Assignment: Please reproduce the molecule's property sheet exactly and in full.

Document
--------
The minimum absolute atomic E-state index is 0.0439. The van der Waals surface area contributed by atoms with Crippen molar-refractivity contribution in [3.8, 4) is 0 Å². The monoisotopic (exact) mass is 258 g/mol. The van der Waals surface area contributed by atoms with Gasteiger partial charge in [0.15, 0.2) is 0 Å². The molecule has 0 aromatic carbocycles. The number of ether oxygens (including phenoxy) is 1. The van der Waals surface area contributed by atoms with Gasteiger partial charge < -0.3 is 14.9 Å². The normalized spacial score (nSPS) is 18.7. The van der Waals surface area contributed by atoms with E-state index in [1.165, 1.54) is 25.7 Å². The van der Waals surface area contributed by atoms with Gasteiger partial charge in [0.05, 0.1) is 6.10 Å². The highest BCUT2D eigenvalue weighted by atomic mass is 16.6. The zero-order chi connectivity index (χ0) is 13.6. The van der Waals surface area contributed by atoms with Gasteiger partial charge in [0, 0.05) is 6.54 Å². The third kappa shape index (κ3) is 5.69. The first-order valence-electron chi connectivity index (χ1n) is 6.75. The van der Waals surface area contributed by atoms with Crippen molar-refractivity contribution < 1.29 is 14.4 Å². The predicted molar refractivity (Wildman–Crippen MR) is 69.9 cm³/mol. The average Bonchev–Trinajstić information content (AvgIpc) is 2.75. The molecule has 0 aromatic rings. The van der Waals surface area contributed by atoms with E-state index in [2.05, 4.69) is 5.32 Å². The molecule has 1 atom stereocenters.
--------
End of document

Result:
The minimum absolute atomic E-state index is 0.0439. The van der Waals surface area contributed by atoms with Crippen molar-refractivity contribution in [3.8, 4) is 0 Å². The monoisotopic (exact) mass is 258 g/mol. The van der Waals surface area contributed by atoms with Gasteiger partial charge in [0.15, 0.2) is 0 Å². The molecule has 0 aromatic carbocycles. The number of ether oxygens (including phenoxy) is 1. The van der Waals surface area contributed by atoms with Gasteiger partial charge < -0.3 is 14.9 Å². The normalized spacial score (nSPS) is 18.7. The van der Waals surface area contributed by atoms with E-state index in [1.165, 1.54) is 25.7 Å². The van der Waals surface area contributed by atoms with Gasteiger partial charge in [0.05, 0.1) is 6.10 Å². The highest BCUT2D eigenvalue weighted by atomic mass is 16.6. The zero-order chi connectivity index (χ0) is 13.6. The van der Waals surface area contributed by atoms with Gasteiger partial charge in [0, 0.05) is 6.54 Å². The third kappa shape index (κ3) is 5.69. The first-order valence-electron chi connectivity index (χ1n) is 6.75. The van der Waals surface area contributed by atoms with Crippen molar-refractivity contribution < 1.29 is 14.4 Å². The predicted molar refractivity (Wildman–Crippen MR) is 69.9 cm³/mol. The average Bonchev–Trinajstić information content (AvgIpc) is 2.75. The molecule has 0 aromatic rings. The van der Waals surface area contributed by atoms with E-state index in [2.05, 4.69) is 5.32 Å². The molecule has 1 atom stereocenters.